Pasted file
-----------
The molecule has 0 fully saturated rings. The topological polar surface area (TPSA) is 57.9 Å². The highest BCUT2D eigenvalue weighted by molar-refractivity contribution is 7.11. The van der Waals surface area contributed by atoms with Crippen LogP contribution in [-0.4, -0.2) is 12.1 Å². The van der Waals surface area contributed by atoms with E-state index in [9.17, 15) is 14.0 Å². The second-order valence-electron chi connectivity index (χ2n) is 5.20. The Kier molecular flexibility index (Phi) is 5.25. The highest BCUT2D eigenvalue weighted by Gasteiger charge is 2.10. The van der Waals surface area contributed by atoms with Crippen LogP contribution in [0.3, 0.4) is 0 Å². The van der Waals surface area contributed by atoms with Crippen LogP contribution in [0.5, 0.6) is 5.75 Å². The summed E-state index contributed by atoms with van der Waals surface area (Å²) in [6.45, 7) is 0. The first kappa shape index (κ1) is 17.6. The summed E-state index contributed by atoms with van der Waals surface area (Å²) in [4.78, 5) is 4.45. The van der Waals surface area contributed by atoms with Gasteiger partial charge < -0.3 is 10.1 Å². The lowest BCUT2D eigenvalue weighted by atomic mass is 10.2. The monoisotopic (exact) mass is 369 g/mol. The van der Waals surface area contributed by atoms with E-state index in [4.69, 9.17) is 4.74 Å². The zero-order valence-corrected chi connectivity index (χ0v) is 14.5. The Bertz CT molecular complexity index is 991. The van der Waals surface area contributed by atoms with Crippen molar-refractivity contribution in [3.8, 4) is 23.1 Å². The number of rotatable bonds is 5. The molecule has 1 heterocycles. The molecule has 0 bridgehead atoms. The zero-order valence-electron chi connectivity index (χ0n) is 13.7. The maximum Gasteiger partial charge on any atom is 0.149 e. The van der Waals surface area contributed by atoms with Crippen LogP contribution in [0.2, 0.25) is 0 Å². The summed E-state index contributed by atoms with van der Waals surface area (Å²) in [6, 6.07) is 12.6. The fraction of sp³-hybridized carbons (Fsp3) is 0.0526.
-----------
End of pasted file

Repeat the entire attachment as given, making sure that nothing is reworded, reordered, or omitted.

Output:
The molecule has 0 fully saturated rings. The topological polar surface area (TPSA) is 57.9 Å². The highest BCUT2D eigenvalue weighted by molar-refractivity contribution is 7.11. The van der Waals surface area contributed by atoms with Crippen LogP contribution in [-0.4, -0.2) is 12.1 Å². The van der Waals surface area contributed by atoms with E-state index in [9.17, 15) is 14.0 Å². The second-order valence-electron chi connectivity index (χ2n) is 5.20. The Kier molecular flexibility index (Phi) is 5.25. The highest BCUT2D eigenvalue weighted by Gasteiger charge is 2.10. The van der Waals surface area contributed by atoms with Crippen LogP contribution in [0.3, 0.4) is 0 Å². The van der Waals surface area contributed by atoms with Crippen LogP contribution in [0.5, 0.6) is 5.75 Å². The summed E-state index contributed by atoms with van der Waals surface area (Å²) in [6.45, 7) is 0. The first kappa shape index (κ1) is 17.6. The summed E-state index contributed by atoms with van der Waals surface area (Å²) in [4.78, 5) is 4.45. The van der Waals surface area contributed by atoms with Gasteiger partial charge < -0.3 is 10.1 Å². The lowest BCUT2D eigenvalue weighted by atomic mass is 10.2. The monoisotopic (exact) mass is 369 g/mol. The van der Waals surface area contributed by atoms with E-state index in [4.69, 9.17) is 4.74 Å². The zero-order valence-corrected chi connectivity index (χ0v) is 14.5. The Bertz CT molecular complexity index is 991. The van der Waals surface area contributed by atoms with Crippen molar-refractivity contribution in [3.8, 4) is 23.1 Å². The number of rotatable bonds is 5. The molecule has 1 heterocycles. The molecule has 0 bridgehead atoms. The zero-order valence-electron chi connectivity index (χ0n) is 13.7. The maximum Gasteiger partial charge on any atom is 0.149 e. The van der Waals surface area contributed by atoms with Crippen LogP contribution in [0.2, 0.25) is 0 Å². The summed E-state index contributed by atoms with van der Waals surface area (Å²) in [6, 6.07) is 12.6. The fraction of sp³-hybridized carbons (Fsp3) is 0.0526.